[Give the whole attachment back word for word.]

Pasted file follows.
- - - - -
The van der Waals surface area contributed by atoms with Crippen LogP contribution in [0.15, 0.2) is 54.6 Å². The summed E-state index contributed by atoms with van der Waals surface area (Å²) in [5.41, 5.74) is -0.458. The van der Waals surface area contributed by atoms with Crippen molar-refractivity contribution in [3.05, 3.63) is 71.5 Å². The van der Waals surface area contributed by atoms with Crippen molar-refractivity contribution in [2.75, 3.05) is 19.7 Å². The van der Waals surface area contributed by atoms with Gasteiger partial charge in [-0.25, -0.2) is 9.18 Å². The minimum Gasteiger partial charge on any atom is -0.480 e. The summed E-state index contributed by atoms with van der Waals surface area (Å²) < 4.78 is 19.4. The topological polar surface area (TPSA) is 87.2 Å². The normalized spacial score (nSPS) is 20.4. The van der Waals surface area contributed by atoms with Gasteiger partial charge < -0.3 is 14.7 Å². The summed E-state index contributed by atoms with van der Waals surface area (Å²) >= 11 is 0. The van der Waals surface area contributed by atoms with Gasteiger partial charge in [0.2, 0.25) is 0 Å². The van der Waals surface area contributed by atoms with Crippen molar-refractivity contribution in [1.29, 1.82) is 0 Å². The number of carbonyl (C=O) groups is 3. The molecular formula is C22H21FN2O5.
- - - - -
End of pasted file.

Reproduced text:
The van der Waals surface area contributed by atoms with Crippen LogP contribution in [0.15, 0.2) is 54.6 Å². The summed E-state index contributed by atoms with van der Waals surface area (Å²) in [5.41, 5.74) is -0.458. The van der Waals surface area contributed by atoms with Crippen molar-refractivity contribution in [3.05, 3.63) is 71.5 Å². The van der Waals surface area contributed by atoms with Crippen molar-refractivity contribution in [2.75, 3.05) is 19.7 Å². The van der Waals surface area contributed by atoms with Gasteiger partial charge in [-0.25, -0.2) is 9.18 Å². The minimum Gasteiger partial charge on any atom is -0.480 e. The summed E-state index contributed by atoms with van der Waals surface area (Å²) < 4.78 is 19.4. The topological polar surface area (TPSA) is 87.2 Å². The normalized spacial score (nSPS) is 20.4. The van der Waals surface area contributed by atoms with Gasteiger partial charge < -0.3 is 14.7 Å². The summed E-state index contributed by atoms with van der Waals surface area (Å²) >= 11 is 0. The van der Waals surface area contributed by atoms with Gasteiger partial charge in [0.2, 0.25) is 0 Å². The van der Waals surface area contributed by atoms with Crippen molar-refractivity contribution in [1.29, 1.82) is 0 Å². The number of carbonyl (C=O) groups is 3. The molecular formula is C22H21FN2O5.